Getting a college degree can be an excellent investment in your future, but if you aren’t careful, loans you take out to obtain that degree can act as a financial drag for years after graduation.
A recent U.S. Department of Education study found that 11.3% of students at postsecondary schools who were scheduled to begin paying their loans in fiscal year 2013 were in default by the third year of repayment. While that was a better rate than in previous years, overall levels of student debt are rising. As of June, students held $1.36 trillion in debt, up from $961 billion in 2011, according to the Federal Reserve Board.
When you’re starting out
1. GET TO KNOW THE FAFSA
Filling out the Free Application for Federal Student Aid will help determine the out-of-pocket cost of attending college and the necessary family contribution. The FAFSA is the primary form that the federal government, states and colleges use to award grants, scholarships, work study and student loans to help reduce the overall cost of college and student loan debt.
– Chris Burford of Clearpoint Credit Counseling Solutions in Jackson, Mississippi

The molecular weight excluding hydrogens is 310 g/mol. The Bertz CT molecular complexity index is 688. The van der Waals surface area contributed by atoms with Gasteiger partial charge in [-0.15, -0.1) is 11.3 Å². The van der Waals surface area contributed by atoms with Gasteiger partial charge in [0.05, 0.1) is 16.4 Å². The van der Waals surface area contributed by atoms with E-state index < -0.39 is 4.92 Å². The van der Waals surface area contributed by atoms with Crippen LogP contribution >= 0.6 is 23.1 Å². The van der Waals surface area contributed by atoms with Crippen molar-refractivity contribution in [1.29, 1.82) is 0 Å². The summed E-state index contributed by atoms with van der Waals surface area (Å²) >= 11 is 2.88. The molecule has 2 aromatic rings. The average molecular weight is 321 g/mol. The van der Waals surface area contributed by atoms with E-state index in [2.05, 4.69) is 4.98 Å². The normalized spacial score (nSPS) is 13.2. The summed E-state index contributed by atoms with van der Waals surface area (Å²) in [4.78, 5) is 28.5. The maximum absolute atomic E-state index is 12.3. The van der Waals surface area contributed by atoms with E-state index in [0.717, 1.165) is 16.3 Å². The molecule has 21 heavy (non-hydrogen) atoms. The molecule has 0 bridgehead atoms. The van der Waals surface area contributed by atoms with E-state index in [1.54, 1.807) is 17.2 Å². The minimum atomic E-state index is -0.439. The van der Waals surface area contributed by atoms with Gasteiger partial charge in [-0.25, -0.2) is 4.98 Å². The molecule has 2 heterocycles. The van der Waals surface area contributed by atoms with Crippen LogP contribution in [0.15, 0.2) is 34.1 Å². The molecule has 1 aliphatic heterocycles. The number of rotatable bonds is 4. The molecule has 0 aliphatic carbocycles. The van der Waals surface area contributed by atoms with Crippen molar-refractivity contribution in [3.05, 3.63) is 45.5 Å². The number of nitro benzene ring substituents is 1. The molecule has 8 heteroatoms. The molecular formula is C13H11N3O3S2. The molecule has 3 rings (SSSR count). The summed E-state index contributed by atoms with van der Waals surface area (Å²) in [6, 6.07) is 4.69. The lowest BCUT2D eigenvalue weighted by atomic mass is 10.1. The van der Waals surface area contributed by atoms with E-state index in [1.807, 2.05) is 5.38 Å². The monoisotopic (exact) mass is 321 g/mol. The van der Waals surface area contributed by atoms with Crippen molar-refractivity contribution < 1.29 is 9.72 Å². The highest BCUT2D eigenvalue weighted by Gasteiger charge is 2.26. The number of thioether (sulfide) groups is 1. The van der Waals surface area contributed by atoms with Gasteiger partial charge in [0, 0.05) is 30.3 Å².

2. DON’T BORROW MORE THAN YOU NEED
Understand all your options for paying for college and don’t just take out the maximum allowable student loans every year. Families can benefit by working with someone who specializes in developing college planning strategies that incorporate college selection, financial aid and tax aid.
3. WATCH YOUR LOAN-TO-INCOME RATIO
A good rule of thumb is to borrow at a 1-to-1 ratio to your expected income after school. If you expect to make $35,000 your first or second year out of college, don’t take on more than $35,000 in debt. This rule doesn’t hold true for some professions, like doctors, who see a substantial jump in salary after residency.